2. Availability—does a local service exist? Can it meet the requirements of local primary care doctors in a timely fashion?

  3. Access—is the structure of the outpatient and inpatient facilities appropriate for the needs of disabled people, including car parking?

  4. Audit—does the unit participate in hospital/supra-district/regional medical or clinical audit?

  5. Skills—are there appropriate links with other professions relevant to the management of musculoskeletal disorders (eg, physiotherapy, nursing, occupational therapy, social services and chiropody)?

  6. Professional integration—what are the mechanisms for coordinating management of patients with orthopaedic departments?

  7. Protocols—are there appropriate protocols for monitoring patients/drug with local primary care doctors?

  8. Outcome measurements—are outcome measurements used that fulfil scientific criteria for reliability, validity, feasibility and clinical relevance?

  9. Specialist services—what are the mechanisms for managing less common disorders (eg, arthritis in children)?

  10. Investigative services—what is the availability of laboratory services, including more recent developments such as MRI and bone densitometry?

  11. Organisation—what mechanisms are available for dealing with emergencies? What access is there to relevant medical and surgical disciplines? What means are present for ensuring continuing access to the rheumatology team for patients, possibly involving a clinical nurse specialist?



As musculoskeletal conditions are so common and the major cause of physical disability, there is a need for greater awareness and competency among all health professionals about the management of musculoskeletal conditions, in particular primary care. A rheumatology centre should therefore be involved in the provision of education to the spectrum of other relevant health professionals, giving a distillation of current thinking in the understanding and treatment of those disorders to primary care teams in particular. This should include undergraduate medical students, if locally appropriate.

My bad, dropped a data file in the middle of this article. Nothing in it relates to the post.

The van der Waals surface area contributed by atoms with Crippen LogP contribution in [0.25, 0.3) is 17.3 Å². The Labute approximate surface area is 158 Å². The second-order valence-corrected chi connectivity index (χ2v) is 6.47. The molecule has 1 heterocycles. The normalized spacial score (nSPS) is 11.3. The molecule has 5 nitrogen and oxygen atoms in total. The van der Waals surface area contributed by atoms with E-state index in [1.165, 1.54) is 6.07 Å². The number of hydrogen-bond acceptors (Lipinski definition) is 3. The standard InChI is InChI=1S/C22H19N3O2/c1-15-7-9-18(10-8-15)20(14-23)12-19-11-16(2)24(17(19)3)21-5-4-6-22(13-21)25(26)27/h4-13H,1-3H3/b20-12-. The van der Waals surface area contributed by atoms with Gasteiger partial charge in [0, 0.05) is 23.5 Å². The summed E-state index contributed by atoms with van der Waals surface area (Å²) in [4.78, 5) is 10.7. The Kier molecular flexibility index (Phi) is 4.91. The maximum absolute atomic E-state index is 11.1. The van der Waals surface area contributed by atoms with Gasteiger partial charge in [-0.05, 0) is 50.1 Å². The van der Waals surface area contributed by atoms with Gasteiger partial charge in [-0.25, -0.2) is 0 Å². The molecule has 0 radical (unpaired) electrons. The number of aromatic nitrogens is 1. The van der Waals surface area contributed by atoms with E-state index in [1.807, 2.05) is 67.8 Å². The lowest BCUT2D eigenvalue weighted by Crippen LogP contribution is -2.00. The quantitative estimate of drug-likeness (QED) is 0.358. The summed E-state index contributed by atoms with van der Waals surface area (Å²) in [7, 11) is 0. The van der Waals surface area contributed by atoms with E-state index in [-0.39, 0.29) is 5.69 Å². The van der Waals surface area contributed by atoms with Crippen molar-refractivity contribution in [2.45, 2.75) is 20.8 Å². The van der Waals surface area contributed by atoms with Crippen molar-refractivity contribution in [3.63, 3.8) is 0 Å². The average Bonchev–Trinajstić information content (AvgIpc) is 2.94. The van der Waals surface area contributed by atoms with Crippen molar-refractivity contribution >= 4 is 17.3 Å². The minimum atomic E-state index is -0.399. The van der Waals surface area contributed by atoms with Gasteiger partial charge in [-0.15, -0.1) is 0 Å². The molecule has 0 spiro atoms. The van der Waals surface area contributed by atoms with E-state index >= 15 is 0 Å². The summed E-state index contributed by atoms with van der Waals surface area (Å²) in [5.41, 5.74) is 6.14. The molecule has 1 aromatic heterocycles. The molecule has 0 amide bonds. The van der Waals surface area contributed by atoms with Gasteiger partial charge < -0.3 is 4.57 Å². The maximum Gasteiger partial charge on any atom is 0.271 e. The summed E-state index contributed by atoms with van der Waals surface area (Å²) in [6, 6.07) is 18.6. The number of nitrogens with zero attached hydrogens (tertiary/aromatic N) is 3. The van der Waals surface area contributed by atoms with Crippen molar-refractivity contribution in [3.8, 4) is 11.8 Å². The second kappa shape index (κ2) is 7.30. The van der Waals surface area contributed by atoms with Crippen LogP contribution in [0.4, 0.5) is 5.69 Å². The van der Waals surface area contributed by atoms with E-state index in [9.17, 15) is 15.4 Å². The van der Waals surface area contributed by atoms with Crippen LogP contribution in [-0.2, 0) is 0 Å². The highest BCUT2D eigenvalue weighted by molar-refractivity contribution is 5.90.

If the rheumatology centre is a training centre for rheumatologists, then it needs to meet the requirements of the European Union of Medical Specialists charter on training of medical specialists in the European Union.21


There is still the need for greater knowledge about causes, effects and management of musculoskeletal conditions. All rheumatology centres should therefore contribute to research in some way.


Musculoskeletal conditions including arthritis of all kinds, connective tissue diseases, back pain, bone diseases such as osteoporosis, soft tissue rheumatism and regional and widespread pain, can now be effectively prevented and treated providing there is access to current agreed standards of care1 and modern treatments. This requires integrated coordinated multidisciplinary, multiprofessional care focused around the needs of the individual. The rheumatology service is central to providing these services, which involve all levels of health and social care. This document states how a rheumatology service can meet these expectations to ensure delivery of the highest standards of care to people with musculoskeletal conditions.



Anthony Woolf* (President of the European Union of Medical Specialists Section of Rheumatology/European Board of Rheumatology); Burkhard Leeb, Austria; Winfried Graninger, Austria; Stefaan Poriau, Belgium; Serge Steinfeld, Belgium; Nada Cikes, Croatia; Marios Klerides, Cyprus; Karel Pavelka, Czech Republic; Karen Faarvang, Denmark; Elsebeth Nielsen*, Denmark; Marjatta Leirisalo-Repo, Finland; Markku Kauppi, Finland; Jean-Philippe Sanchez*, France; Bernard Duquesnoy, France; Klaus Bandilla, Germany; Jürgen Wollenhaupt, Germany; Gerd Burmester, Gerrmany; Lazaros Sakkas, Greece; Peter Sfikakis, Greece; László Hodinka, Hungary; Bela Gomor, Hungary; Björn Guðbjörnsson, Iceland; Arni Tomas Ragnarsson, Iceland; Trevor Duffy, Ireland; Paul O’Connell, Ireland; Raffaele Scarpa, Itlay; Guido Valesini, Italy; Franco Camilleri, Malta; Inge-Margrethe Gilboe, Norway; José da Silva, Portugal; José Canas da Silva, Portugal; Horatiu Bolosiu, Romania, Matija Tomsic, Slovenia; Sonia Proprotnik, Slovenia; Indalecio Monteagudo, Spain; Àlex Olivé*, Spain; Ingemar Petersson, Sweden; Frank Wollheim, Sweden; André Aeschlimann*, Switzerland; Heini Gerber, Switzerland; Marijn Kruijsen, The Netherlands; Hans Bijlsma, The Netherlands; Hasan Yaziki, Turkey; Izzet Fresko, Turkey; Deborah Bax*, United Kingdom; Michael Doherty, United Kingdom; Tore Kvien, EULAR.

*Members of the Standards of Care Working Group, the European Union of Medical Specialists Section of Rheumatology.



  • Published Online First 7 December 2006

  • Competing interests: None declared.